in which guards from Blackwater USA (now Xe) went on a shooting spree,
killing 17 Iraqis and wounding scores of others. But the
"covertization" of war has remained largely in the shadows. The
attackers in the Sudan, Syria, and Pakistan were not private
contractors, but U.S. and Israeli soldiers.

Assassination Teams

In his book The War Within, TheWashington Post's Bob Woodward disclosed
that the U.S. military has developed "secret operational capabilities"
to "locate, target, and kill key individuals in extremist groups."

In a recent interview during a Great Conversations event at the University of Minnesota, two-time Pulitzer Prize-winning investigative journalist Seymour Hersh revealed
a U.S. military "executive assassination ring," part of the Joint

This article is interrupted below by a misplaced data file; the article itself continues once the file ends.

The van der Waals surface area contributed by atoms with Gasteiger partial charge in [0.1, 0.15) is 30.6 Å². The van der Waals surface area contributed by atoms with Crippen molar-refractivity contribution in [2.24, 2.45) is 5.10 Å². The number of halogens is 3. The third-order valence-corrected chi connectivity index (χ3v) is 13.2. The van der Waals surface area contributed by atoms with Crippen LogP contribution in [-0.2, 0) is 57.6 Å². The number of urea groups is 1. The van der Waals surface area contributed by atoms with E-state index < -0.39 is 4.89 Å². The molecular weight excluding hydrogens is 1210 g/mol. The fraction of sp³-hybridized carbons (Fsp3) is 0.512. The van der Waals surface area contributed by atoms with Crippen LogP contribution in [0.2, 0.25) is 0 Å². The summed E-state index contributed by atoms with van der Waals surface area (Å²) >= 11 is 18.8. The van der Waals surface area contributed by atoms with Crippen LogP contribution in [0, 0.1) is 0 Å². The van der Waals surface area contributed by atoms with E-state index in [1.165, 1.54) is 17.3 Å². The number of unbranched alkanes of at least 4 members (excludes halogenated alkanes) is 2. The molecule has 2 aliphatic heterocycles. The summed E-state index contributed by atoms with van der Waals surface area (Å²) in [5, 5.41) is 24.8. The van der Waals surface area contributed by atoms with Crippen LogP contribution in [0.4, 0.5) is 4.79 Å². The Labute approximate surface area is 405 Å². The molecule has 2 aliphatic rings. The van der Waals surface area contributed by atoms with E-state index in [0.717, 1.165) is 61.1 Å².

Special Operations Command (JSOC). Hersh says that "Congress has no
oversight" over the program.

According to a 2004 classified document,
the United States has the right to attack "terrorists" in some 15 to 20
nations, including Pakistan, Syria, and Iran. The Israeli military has
long used "targeted assassinations" to eliminate Tel Aviv's enemies.
U.S. and NATO "assassination teams" have emerged in Iraq and
Afghanistan, where, according to the UN, they have killed scores of
people. Philip Alston of the UN Human Rights Council charges
that secret "international intelligence services" allied with local
militias are killing Afghan civilians and then hiding behind an
"impenetrable" wall of bureaucracy.

When Alston protested the killing of two brothers in Kandahar, "not
only was I unable to get any international military commander to
provide their version of what took place, but I was unable to get any
military commander to even admit that their soldiers were involved," he
told the Financial Times.

In Iraq, such special operations forces have carried out a number of
killings, including a raid that killed the son and a nephew of the